Octane Digital started life a year ago and, and those 12 months have seen it go from strength to strength. So, how can a business do so well when it started up just before the world economy tanked?Simon Taylor and Richard Nugent, co-founders and directors of Octane Digital, weren’t joking when they began their business on April Fool’s Day of last year. Taylor says, “We never noticed the date. We certainly weren’t trying to be clever about it.”
Joking aside, one thing the pair succeeds in being clever about is printing. Taylor started his career in a small print company in the early 90s. Initially, he learned desktop publishing, scanning and film imaging. After Soar Printing purchased the company at the end of 1995, Taylor stayed on and, over 12 years, he managed the prepress, plate room and digital print department there, as it set up its prepress systems, computer to plate, digital printing department, online ordering and web to print systems.
Nugent possesses some 50 years experience in the printing industry, in letterpress, offset and digital printing. Over the last 35 years, he has owned two large offset printing companies.
Pride of place at Octane’s central Auckland premises belongs to a seven colour HP Indigo 5500 press. Taylor considers the machine a major strength for Octane and says it is interesting how Nugent, with his vast knowledge of all facets of the industry, is so taken with digital printing and, in particular, with the Indigo. Taylor quips, “He runs the machine more than me.”
The small company offers a range of digital print options including labels, letterheads, personalised cards and invitations. It specialises in personalised marketing collateral, image personalisation and web to print sales force collateral and it receives a lot of high-end agency work. Taylor finds that these customers really have a clear idea of what they want and often how they want it done. He says, “They ask for the Indigo, which is good as I still consider it the best machine. We also do work for other printing companies and small designers. They appreciate the fact we have an Indigo.”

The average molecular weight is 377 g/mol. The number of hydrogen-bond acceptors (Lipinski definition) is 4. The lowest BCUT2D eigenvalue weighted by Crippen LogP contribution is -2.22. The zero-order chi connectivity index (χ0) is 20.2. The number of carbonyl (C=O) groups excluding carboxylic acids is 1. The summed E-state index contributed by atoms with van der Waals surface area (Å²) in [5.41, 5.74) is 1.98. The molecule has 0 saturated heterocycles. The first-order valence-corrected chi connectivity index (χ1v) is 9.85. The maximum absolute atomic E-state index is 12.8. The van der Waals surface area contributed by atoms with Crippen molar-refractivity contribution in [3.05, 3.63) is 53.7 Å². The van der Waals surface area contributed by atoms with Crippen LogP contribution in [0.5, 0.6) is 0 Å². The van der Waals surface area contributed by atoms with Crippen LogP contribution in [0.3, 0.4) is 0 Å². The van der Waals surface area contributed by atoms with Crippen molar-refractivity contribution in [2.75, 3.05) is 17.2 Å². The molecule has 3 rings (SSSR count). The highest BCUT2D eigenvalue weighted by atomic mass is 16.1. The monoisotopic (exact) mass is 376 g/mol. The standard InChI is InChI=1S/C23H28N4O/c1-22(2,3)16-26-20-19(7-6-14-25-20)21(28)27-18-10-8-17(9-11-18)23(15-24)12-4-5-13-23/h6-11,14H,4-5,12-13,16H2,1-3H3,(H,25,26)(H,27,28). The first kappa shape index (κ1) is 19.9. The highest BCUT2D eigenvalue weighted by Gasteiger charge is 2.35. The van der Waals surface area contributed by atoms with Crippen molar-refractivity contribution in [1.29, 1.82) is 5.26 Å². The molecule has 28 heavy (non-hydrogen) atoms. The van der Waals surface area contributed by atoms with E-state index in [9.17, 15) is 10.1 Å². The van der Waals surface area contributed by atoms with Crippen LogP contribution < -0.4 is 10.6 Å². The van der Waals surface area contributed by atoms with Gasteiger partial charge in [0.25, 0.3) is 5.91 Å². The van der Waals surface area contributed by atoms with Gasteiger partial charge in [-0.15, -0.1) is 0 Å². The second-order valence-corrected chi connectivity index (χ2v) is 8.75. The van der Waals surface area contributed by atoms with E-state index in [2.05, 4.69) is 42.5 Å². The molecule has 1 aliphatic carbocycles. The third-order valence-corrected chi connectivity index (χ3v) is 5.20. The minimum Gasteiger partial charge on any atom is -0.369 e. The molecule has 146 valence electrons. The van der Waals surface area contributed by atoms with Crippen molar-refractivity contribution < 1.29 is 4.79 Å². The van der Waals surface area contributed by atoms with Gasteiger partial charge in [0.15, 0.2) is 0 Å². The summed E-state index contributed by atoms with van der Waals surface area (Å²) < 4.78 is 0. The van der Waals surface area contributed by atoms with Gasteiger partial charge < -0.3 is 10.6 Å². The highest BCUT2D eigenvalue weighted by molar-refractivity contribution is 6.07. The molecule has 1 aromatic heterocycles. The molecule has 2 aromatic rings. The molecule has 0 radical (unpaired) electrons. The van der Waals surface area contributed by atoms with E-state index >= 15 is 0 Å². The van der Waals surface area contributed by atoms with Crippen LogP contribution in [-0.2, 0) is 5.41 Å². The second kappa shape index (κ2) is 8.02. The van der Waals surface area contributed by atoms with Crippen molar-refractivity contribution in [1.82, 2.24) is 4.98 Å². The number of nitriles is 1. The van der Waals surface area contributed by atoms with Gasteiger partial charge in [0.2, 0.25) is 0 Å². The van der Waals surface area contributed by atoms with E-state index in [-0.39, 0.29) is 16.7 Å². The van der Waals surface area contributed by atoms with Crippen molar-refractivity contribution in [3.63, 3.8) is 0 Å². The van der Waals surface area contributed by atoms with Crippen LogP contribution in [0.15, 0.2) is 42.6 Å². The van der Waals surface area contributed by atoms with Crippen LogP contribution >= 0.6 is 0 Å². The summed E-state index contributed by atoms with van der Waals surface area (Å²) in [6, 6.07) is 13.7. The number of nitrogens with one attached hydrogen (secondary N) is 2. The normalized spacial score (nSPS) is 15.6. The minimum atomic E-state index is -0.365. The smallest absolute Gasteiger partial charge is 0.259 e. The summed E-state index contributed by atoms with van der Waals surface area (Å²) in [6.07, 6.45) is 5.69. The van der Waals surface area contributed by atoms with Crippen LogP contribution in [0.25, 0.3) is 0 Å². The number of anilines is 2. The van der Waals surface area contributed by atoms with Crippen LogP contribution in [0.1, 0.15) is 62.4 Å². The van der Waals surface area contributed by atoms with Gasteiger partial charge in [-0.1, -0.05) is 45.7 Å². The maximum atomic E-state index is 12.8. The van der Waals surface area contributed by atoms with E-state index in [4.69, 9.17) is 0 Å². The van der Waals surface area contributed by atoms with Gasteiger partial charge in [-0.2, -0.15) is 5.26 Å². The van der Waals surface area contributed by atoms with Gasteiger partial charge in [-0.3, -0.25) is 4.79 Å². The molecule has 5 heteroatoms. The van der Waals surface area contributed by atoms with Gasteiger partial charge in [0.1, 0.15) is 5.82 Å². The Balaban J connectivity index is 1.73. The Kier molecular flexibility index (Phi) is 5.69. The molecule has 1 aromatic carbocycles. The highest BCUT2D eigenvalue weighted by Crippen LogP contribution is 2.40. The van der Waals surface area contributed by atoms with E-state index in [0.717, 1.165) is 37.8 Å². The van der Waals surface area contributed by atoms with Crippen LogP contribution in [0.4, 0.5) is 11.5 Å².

Taylor and Nugent have moved the company as quickly as possible to full automation in most facets of its operations. Taylor says, “I’d like to see more online jobs. With the software we have, customers can quote jobs online receiving information about different stocks etc. They can upload their own file online, check their own pdf, even pre-flight their own pdf. The online option means the customer can impose it and send the file directly to the press. It cuts out the estimating and prepress. A while ago, we thought we needed another person for estimating but now the software does it for us. About 70 per cent of our work can be quoted online.” VDP gives Octane the opportunity to explore short run personalised printing further, coming in handy for companies or individuals whose details change constantly.
Despite the rush to automation, Octane’s staff list has grown from two to five in a short time. However, Taylor believes that the savings that automation provides in relation to estimating, prepress and wages are worthwhile and can be ploughed back into the business. He says, “We’ve bought a little platen because we’d like to keep as much work as possible in house. It won’t be too soon that we’ll have to move to a larger building, but we want to stay in the same area.”
Taylor finds Octane’s central location useful in several ways. Its proximity to the city and transport routes comes in handy and, when he ever needs to talk to his old boss, Soar Print is a couple of minutes up the road. Taylor says, “I live a few kilometres in the other direction to Soar Print from here. When I told Fred (Fred Soar, managing director of Soar Print) that I wanted to go into business for myself, he asked why and I replied, ‘I want to move closer to home.’ He got the joke.”
While a detailed knowledge of digital and offset printing, IT and desktop publishing software gives Octane an edge, Taylor doesn’t dwell for long on considering why the company keeps growing in such a tough and competitive economic climate. He admits there may be too much press power in Auckland and across the country but expresses a straightforward philosophy in dealing with that. He concludes, “People are starting to shop around and budgets are getting tighter but if you perform your service well and price it right, you’ll be okay.”